The start of any new year brings promise, excitement, energy, and creativity. You may be eager to try something different this year in your school, or find ways to manage your workload more effectively. Among the several new trends in schools affecting the way speech-language pathologists provide services is telepractice.
There are two ways to provide telepractice services—"real-time" (synchronous) two-way communication, or "offline" (asynchronous), such as recording sessions for practice. Telepractice technologies have included telephone service, videoconferencing, computer-based programs, document and high-definition cameras, calibrated microphones and headsets, DVD recorders, whiteboards, and new technologies, such as virtual environments. The technology should be easy to use, functional, and appropriate for capturing and transmitting the needed information remotely.
Telepractice has been used mostly in rural or remote areas where it may be difficult to recruit or retain qualified SLPs. But with rapid changes in technology, it may be used to deliver services to students regardless of location. As with any service-delivery method, SLPs need to use their clinical judgment to determine whether the student is a good candidate for this service delivery option.
Is Telepractice Appropriate?
Before you approach your teachers, families, and administrators about using telepractice, consider the following:
- Professional issues—Are facilitators available? Do they need training to assist the SLP during a session?
- Reimbursement may be limited—Each state administers its own Medicaid program and sets its own regulations. There is a significant difference in eligibility of services and reimbursement rates among states; contracting with a local education agency may be an alternative.
- Evidence-based research—Research in the pediatric population is somewhat limited; more cost-benefit research is needed.
- Available technology and facilities—You need technology that can provide quality services that are equivalent to face-to-face services. Reliable technical support, adequate Internet connectivity, and sufficient bandwidth are all essential. A quiet, well-lit space in the school is preferable.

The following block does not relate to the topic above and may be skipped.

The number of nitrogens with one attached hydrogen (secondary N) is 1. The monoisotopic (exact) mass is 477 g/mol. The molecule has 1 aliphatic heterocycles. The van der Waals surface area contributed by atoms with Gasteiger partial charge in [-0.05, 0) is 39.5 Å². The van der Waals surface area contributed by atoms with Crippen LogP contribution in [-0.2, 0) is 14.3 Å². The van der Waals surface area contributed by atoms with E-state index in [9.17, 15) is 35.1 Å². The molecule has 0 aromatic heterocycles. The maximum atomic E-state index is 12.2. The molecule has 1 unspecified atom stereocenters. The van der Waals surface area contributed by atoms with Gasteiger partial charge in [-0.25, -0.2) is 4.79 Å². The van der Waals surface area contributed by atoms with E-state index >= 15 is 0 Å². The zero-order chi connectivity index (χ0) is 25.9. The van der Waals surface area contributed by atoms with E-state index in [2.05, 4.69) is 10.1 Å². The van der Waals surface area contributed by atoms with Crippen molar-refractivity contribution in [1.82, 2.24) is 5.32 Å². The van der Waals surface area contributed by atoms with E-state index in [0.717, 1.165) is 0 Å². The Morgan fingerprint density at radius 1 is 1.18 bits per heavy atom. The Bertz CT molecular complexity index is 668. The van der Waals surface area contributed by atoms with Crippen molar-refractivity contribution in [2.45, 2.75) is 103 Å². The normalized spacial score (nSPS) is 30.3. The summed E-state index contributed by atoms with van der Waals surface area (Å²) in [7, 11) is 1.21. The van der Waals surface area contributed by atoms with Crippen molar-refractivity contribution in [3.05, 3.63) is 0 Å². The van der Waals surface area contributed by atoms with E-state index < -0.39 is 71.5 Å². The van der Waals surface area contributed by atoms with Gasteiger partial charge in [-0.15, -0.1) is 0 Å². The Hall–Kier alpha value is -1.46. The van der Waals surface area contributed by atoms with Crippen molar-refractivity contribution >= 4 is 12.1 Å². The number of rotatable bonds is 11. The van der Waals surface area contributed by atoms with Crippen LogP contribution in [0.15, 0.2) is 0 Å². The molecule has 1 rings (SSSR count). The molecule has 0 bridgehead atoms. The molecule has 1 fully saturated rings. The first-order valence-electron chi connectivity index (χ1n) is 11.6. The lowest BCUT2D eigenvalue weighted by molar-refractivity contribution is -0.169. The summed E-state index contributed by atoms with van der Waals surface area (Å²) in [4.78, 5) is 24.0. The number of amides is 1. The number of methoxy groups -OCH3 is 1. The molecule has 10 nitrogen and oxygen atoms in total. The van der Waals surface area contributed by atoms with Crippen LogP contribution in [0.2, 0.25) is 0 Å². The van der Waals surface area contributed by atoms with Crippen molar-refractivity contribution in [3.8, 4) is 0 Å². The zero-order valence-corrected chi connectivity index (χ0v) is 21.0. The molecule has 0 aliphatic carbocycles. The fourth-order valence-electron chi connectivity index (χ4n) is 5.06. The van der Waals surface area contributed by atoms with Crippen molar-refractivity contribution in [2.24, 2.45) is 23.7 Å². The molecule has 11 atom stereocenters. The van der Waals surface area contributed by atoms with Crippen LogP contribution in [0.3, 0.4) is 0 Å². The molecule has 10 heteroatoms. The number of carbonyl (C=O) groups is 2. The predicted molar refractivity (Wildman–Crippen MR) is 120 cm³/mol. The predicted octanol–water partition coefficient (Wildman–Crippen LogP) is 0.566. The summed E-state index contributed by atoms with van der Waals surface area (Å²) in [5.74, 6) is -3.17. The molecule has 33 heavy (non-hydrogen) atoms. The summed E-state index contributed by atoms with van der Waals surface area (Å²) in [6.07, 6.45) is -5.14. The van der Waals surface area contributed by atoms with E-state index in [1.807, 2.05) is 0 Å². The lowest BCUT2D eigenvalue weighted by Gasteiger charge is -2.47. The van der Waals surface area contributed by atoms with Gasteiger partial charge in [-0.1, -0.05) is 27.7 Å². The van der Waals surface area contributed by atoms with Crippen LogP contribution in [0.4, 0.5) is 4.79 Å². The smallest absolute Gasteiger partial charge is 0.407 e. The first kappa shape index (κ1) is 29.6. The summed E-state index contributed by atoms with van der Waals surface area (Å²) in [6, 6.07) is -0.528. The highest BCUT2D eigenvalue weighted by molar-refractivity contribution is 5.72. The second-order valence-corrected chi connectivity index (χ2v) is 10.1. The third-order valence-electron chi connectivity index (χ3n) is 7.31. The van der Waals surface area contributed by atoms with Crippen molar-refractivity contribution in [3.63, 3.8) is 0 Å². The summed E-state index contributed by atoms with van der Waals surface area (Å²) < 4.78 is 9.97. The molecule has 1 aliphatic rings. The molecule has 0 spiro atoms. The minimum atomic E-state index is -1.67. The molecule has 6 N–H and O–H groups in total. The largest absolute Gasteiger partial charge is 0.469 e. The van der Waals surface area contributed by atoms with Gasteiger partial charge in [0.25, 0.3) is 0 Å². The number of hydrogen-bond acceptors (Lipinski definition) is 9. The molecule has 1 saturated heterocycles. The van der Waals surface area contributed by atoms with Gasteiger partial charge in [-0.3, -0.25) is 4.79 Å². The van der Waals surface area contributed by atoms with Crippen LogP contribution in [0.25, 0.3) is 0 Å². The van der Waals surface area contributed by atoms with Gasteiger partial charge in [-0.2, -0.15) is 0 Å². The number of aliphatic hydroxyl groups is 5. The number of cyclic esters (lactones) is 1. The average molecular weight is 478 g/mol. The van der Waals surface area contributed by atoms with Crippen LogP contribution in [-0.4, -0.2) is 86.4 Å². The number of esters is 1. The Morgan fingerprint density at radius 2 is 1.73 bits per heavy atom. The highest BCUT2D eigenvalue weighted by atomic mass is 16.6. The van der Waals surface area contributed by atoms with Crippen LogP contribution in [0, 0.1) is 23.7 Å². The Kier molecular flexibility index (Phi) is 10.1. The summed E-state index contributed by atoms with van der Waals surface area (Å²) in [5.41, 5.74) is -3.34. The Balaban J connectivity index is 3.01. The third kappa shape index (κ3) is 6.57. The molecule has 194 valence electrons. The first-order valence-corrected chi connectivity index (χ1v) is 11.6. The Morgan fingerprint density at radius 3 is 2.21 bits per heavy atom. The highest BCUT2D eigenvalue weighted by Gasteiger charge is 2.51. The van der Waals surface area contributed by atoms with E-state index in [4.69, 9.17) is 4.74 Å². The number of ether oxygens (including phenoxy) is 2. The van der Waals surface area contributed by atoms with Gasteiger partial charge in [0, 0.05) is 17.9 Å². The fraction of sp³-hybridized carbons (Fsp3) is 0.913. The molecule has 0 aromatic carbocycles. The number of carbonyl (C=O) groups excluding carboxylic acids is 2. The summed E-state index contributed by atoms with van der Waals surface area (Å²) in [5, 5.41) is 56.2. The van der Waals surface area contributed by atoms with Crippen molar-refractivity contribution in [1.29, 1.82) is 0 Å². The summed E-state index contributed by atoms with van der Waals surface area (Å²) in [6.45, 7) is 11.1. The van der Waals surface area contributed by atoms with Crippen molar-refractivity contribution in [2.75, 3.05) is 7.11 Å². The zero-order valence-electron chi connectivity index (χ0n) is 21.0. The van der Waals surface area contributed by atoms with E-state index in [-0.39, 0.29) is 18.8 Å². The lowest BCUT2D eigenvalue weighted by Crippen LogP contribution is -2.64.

- State and federal laws—State licensure laws for telepractice differ in each state; 16 states and the District of Columbia have licensure provisions in statute, regulations, or policy for telepractice. Providers also must follow privacy laws under the Health Insurance Portability and Accountability Act (HIPAA) and Family Education Right to Privacy Act (FERPA).
Despite these requirements, successful telepractice programs are under way in many states, and many school districts are interested in piloting this approach (see p. 10 for pointers on piloting). Oklahoma, Ohio, and Virginia are some of the states successfully using telepractice for speech and language screenings and assessment, individualized education program documentation, and meetings.
Use this checklist to get started:
- Check with your state education department for possible grants to pilot a program.
- Check with your state's licensure board and education department for licensure laws, regulations, and policies.
- Review the HIPAA and FERPA rules and ASHA's Code of Ethics.
- Review the ASHA policy documents on telepractice.
- Outline technology needs and the costs.
- Establish a training program for SLPs, facilitators, school professionals, and families.
- Collect data or collaborate with university faculty to conduct research on your program.
- Talk to other SLPs who have successful programs.
See if telepractice can help you—it may help serve more students and keep your workload under control.